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Repeat Screening for Syphilis in the Third Trimester of Pregnancy: A Cost-Effectiveness Analysis

Hersh, Alyssa R., BA, BS; Megli, Christina J., MD, PhD; Caughey, Aaron B., MD, PhD

doi: 10.1097/AOG.0000000000002795
Infectious Disease: Original Research: PDF Only

OBJECTIVE: To estimate the cost-effectiveness of screening all women during the first and third trimesters compared with screening just once during pregnancy.

METHODS: We used a theoretical cohort of 3.9 million women in the United States to model syphilis screening approaches in pregnancy, particularly comparing one-time screening with repeat third-trimester screening. Outcomes of syphilis infection included in the model were congenital syphilis, intrauterine fetal demise, neonatal death, and total quality-adjusted life-years (QALYs). Probabilities, utilities, and costs were obtained from the literature, and a cost-effectiveness threshold was set at $100,000 per QALY. A societal perspective was assumed.

RESULTS: Our model demonstrated that repeat screening in the third trimester for syphilis in pregnancy will result in fewer maternal and neonatal adverse outcomes and higher QALYs when compared with screening once in the first trimester. Specifically, we demonstrated that repeat screening results in 41 fewer neonates with evidence of congenital syphilis, 73 fewer cases of intrauterine fetal demise, 27 fewer neonatal and infant deaths, in addition to a cost savings of $52 million and 4,000 additional QALYs.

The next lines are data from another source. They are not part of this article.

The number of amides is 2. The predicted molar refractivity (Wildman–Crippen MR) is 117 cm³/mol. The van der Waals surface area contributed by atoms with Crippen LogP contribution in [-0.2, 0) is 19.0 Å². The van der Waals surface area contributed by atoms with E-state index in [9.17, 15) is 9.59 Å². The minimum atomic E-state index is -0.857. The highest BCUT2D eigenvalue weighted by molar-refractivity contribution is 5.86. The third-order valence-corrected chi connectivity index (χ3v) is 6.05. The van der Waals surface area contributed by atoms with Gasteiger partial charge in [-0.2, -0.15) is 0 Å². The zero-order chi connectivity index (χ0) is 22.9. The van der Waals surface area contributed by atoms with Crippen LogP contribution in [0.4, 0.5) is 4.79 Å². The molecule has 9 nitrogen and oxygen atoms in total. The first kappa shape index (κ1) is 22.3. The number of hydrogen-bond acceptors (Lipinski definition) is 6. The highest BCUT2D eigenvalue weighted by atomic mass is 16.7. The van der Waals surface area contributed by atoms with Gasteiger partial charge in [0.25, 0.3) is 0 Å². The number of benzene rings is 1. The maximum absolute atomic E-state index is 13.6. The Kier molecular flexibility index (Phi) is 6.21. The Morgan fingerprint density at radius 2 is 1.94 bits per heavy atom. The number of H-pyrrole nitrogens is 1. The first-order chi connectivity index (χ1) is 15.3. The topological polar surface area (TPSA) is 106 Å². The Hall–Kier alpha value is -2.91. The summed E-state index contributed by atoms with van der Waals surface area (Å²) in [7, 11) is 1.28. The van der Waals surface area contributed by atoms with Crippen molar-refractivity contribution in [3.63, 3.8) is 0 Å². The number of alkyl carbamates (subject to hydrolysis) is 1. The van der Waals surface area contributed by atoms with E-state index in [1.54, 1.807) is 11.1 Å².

CONCLUSION: Using our baseline assumptions, our data support that in pregnancy, repeat screening for syphilis is superior to single screening during the first trimester and is both cost-effective and results in improvement in maternal and neonatal outcomes. When screening policies are being created for pregnant women, the cost-effectiveness of repeat screening for syphilis should be considered.

Universal repeat screening for syphilis in the third trimester of pregnancy is cost-effective and results in improved maternal and neonatal outcomes.

Oregon Health & Science University, Portland, Oregon; and the University of Pittsburgh, Pittsburgh, Pennsylvania.

Corresponding author: Alyssa R. Hersh, BA, BS, c/o Department of Obstetrics and Gynecology, Oregon Health & Science University, 3181 SW Sam Jackson Park Road, Portland, OR 97239; email: hersha@ohsu.edu.

Financial Disclosure The authors did not report any potential conflicts of interest.

Each author has indicated that he or she has met the journal's requirements for authorship.

Received March 12, 2018

Received in revised form May 13, 2018

Accepted June 07, 2018

© 2018 by The American College of Obstetricians and Gynecologists. Published by Wolters Kluwer Health, Inc. All rights reserved.